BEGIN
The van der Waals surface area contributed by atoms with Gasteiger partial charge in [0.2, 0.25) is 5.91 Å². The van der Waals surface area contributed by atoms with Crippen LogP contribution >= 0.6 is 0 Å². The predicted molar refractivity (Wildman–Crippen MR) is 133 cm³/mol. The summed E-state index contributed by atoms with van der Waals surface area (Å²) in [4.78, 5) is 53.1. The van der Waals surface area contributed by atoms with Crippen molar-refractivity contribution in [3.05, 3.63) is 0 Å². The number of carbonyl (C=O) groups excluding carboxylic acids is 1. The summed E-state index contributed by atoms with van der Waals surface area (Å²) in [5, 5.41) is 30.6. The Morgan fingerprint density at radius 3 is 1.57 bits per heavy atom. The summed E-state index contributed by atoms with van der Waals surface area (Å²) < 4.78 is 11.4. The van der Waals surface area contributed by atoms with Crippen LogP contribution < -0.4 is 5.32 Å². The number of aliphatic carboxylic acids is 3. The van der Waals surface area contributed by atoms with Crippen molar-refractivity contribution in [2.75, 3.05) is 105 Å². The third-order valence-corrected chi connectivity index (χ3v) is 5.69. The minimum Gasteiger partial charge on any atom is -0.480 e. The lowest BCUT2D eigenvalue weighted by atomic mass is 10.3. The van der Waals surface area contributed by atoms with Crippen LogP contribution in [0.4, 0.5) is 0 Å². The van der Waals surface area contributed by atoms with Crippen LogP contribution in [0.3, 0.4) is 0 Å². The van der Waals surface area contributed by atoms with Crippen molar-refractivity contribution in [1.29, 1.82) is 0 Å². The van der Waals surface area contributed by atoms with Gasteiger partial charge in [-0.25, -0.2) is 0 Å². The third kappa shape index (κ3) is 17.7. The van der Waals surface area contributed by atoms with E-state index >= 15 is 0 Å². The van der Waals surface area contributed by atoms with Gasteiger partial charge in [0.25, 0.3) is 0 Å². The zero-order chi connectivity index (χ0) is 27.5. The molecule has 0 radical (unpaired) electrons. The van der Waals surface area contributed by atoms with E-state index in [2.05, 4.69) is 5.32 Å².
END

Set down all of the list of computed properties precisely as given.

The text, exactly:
The van der Waals surface area contributed by atoms with Gasteiger partial charge in [0.2, 0.25) is 5.91 Å². The van der Waals surface area contributed by atoms with Crippen LogP contribution >= 0.6 is 0 Å². The predicted molar refractivity (Wildman–Crippen MR) is 133 cm³/mol. The summed E-state index contributed by atoms with van der Waals surface area (Å²) in [4.78, 5) is 53.1. The van der Waals surface area contributed by atoms with Crippen molar-refractivity contribution in [3.05, 3.63) is 0 Å². The number of carbonyl (C=O) groups excluding carboxylic acids is 1. The summed E-state index contributed by atoms with van der Waals surface area (Å²) in [5, 5.41) is 30.6. The Morgan fingerprint density at radius 3 is 1.57 bits per heavy atom. The summed E-state index contributed by atoms with van der Waals surface area (Å²) < 4.78 is 11.4. The van der Waals surface area contributed by atoms with Crippen LogP contribution < -0.4 is 5.32 Å². The number of aliphatic carboxylic acids is 3. The van der Waals surface area contributed by atoms with Crippen molar-refractivity contribution in [2.75, 3.05) is 105 Å². The third-order valence-corrected chi connectivity index (χ3v) is 5.69. The minimum Gasteiger partial charge on any atom is -0.480 e. The lowest BCUT2D eigenvalue weighted by atomic mass is 10.3. The van der Waals surface area contributed by atoms with Crippen LogP contribution in [0.4, 0.5) is 0 Å². The van der Waals surface area contributed by atoms with Crippen LogP contribution in [0.3, 0.4) is 0 Å². The van der Waals surface area contributed by atoms with Crippen molar-refractivity contribution in [1.29, 1.82) is 0 Å². The van der Waals surface area contributed by atoms with Gasteiger partial charge in [-0.25, -0.2) is 0 Å². The third kappa shape index (κ3) is 17.7. The van der Waals surface area contributed by atoms with E-state index >= 15 is 0 Å². The van der Waals surface area contributed by atoms with Gasteiger partial charge in [0.25, 0.3) is 0 Å². The zero-order chi connectivity index (χ0) is 27.5. The molecule has 0 radical (unpaired) electrons. The van der Waals surface area contributed by atoms with E-state index in [2.05, 4.69) is 5.32 Å².